Gab Rhome has an innate sense of rhythm, emotion, and groove. Both as a producer and DJ, the Montreal artist sparks an unavoidable connection with the soul, while conveying exceptional personal style and a sense of fun. Since launching in 2013, the 28 year old’s career has taken off, with releases on All Day I Dream, Anjunadeep, Last Night On Earth, Kindisch and more, with gigs including Burning Man, Tomorrowland, Nocturnal Wonderland Festival (US), showcases for Anjunadeep and All Day I Dream, Heart Ibiza, and Abracadabra (Scorpios Mykonos). His EP ‘La Maison’ (Sol Selectas) kicked off 2019 with its NYE release and has spent months in the Deep House Top 5.
Rhome is selective in researching his music for live sets, which is a percussion-centric, dreamy deep house, often with an African, Cuban or Brazilian influence, and always with a hook to snare the listener. His eclectic musical background echoes the dual culture of being French-Canadian. He embraces this element of his persona to the extent of splitting each year between living in Paris and Montreal, further inspiring his creativity. He values quality, discipline and hard work as he strives to extend his musical range and skill. Gab loves how music can amplify reality, make the world more intense and beautiful for others.
Decoded Magazine grabbed a few moments with Gab Rhome for a quick Q&A, so if you want to more about this talented DJ/Producer continue reading…
Hi Gab, thank you for speaking to Decoded Magazine. What have you been up to with your day so far?
Oh hello! I just came back from a quick walk in the fields with my dogs. I’m spending a few days in the French countryside at the moment. I’m here to resource a bit and to work on music at the same time.
Do you come from a musical background or is it something you have taught yourself over the years?
It’s a bit of a mix. My parents introduced me to music early on by making me learn accordion when I was 5 or 6. I then picked up bass guitar as a teenager and trombone at around the same time. I also studied music theory for many years, which is quite helpful. As for electronic music and sound design, I’m mostly self-taught, but this more ‘’classical’’ background helped me quite a bit. I think having ideas and an ear is more important than getting stuck in the technicalities. Mistakes in music can be quite beautiful anyway.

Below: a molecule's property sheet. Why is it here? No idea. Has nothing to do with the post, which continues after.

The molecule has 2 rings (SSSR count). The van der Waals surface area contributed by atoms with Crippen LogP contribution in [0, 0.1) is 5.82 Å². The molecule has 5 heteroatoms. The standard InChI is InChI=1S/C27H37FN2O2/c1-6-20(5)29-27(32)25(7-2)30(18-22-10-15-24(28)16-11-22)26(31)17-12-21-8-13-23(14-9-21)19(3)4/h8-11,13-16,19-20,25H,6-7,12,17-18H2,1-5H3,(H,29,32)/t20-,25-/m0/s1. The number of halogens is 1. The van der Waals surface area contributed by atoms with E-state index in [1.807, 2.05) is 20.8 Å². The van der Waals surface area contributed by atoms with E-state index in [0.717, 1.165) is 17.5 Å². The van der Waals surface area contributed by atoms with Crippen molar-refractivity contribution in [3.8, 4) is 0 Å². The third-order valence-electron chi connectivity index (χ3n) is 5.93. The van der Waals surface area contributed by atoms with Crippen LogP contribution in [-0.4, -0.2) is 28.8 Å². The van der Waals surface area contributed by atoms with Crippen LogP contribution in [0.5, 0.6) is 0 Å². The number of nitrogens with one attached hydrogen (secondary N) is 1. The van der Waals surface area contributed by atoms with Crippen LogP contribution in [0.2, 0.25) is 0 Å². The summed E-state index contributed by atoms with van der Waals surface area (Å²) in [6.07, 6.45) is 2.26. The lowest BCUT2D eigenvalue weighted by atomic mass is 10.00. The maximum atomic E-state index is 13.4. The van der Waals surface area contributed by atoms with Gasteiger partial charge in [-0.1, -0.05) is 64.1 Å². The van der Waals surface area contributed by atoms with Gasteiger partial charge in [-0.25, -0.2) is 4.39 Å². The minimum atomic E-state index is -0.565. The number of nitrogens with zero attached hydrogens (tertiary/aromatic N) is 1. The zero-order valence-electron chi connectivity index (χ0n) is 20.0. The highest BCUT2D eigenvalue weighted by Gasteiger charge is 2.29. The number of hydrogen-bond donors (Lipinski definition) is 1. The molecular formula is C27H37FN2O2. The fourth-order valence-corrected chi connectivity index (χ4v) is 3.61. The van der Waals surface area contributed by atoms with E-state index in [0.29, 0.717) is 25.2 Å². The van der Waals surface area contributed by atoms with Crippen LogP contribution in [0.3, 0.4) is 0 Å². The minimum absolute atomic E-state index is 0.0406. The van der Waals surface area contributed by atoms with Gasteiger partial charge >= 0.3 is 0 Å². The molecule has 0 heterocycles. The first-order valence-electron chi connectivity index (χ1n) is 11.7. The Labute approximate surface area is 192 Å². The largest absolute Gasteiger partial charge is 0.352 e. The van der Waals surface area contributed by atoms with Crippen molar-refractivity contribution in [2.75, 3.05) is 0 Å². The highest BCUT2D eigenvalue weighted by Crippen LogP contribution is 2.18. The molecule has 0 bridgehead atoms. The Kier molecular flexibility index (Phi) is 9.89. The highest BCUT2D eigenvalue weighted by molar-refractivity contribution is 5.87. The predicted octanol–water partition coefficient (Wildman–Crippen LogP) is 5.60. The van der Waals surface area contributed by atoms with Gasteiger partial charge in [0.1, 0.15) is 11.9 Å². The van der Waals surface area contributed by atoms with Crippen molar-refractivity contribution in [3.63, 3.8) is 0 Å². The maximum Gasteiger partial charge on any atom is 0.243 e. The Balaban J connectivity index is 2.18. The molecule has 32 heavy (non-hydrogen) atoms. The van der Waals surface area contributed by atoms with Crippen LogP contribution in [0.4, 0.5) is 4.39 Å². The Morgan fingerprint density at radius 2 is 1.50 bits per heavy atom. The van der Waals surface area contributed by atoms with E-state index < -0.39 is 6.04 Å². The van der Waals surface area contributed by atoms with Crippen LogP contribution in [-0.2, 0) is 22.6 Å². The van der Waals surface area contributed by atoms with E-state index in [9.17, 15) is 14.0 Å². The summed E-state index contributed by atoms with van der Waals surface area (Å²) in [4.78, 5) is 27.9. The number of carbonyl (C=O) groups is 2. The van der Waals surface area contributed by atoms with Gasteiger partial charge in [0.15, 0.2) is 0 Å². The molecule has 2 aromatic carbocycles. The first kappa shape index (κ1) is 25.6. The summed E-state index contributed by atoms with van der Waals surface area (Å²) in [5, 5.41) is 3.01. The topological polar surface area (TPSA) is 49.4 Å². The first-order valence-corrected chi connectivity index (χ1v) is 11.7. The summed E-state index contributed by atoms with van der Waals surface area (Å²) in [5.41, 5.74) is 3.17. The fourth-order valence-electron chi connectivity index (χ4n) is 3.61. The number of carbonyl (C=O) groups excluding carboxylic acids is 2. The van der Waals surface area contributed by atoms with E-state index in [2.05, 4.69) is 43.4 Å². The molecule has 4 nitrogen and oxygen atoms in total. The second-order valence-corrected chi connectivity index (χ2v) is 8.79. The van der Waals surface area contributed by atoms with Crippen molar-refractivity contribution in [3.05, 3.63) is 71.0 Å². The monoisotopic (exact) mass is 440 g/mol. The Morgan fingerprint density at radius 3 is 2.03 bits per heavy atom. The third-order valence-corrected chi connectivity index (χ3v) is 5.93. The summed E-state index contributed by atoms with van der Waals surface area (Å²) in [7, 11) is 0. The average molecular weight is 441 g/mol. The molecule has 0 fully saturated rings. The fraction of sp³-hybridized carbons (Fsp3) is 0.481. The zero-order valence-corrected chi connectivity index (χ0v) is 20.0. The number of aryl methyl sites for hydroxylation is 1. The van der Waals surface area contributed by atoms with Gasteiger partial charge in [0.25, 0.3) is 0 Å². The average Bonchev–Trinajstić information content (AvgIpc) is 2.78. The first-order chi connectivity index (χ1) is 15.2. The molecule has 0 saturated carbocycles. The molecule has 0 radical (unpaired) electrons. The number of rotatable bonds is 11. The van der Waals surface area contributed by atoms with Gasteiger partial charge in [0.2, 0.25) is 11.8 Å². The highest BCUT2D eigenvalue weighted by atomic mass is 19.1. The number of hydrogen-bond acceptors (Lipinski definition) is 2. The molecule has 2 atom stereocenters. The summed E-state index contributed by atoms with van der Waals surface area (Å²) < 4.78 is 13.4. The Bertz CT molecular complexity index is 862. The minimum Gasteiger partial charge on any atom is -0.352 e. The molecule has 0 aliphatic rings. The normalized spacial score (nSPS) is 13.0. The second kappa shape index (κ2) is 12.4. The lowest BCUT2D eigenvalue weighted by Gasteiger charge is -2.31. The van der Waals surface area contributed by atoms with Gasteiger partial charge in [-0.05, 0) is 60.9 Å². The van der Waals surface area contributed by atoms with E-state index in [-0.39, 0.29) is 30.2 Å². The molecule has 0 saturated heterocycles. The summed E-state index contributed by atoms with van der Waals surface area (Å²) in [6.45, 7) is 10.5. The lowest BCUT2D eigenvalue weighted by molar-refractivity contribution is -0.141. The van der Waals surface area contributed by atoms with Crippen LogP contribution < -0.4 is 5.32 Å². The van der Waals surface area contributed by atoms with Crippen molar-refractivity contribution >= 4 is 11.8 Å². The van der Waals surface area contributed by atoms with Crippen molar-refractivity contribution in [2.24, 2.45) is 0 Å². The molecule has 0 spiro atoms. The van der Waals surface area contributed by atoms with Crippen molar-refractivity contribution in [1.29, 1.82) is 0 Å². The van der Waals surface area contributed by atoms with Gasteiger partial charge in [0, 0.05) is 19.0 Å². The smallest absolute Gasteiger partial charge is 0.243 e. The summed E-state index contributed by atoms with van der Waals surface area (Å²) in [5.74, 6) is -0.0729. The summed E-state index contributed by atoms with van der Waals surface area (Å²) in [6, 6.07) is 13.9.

In the last year or so, your career in the scene has really taken off with releases on All Day I Dream, Anjunadeep, Last Night On Earth, Kindisch and more. Did you find it hard to find your sound or was it something that came naturally to you?
It came very naturally. I was not over-exposed to electronic music early on so I had to improvise with what I thought it sounded like elsewhere. It led to me having my own flavour early on I think.
You are a master at creating that beautiful dreamy house sound. How do you create your sound when in the studio? What are some of your go-to pieces of software/hardware in your studio?
Why thank you! I have a bunch of hardware synth that all serve a different purpose, but I use my voice and percussions a lot these days so my mics are my go to. Bathrobes also play a central role in my creative process, I try to have one made in every fabric imaginable. It would be unacceptable to use cotton while writing for a silk vibe.
When it comes to synthesizers, I try to collect synths from different companies out there to get different sounding machines. Everything has its place but my personal favourites are my Vermona Perfourmer and DSI Prophet 6. I’m a big fan of the Culture Vulture too, it’s quite the secret weapon to make everything sound fat and warm.
I believe your DJing career got off to quite the flying start. Can you tell us how it all began?
I was cooking some kind of broccoli-based dish when I was sent flying through the air and was gifted Diamond status with Delta. The kitchen was a mess afterwards so I moved out to a hotel. Conveniently enough I was also given a Starwood preferred status.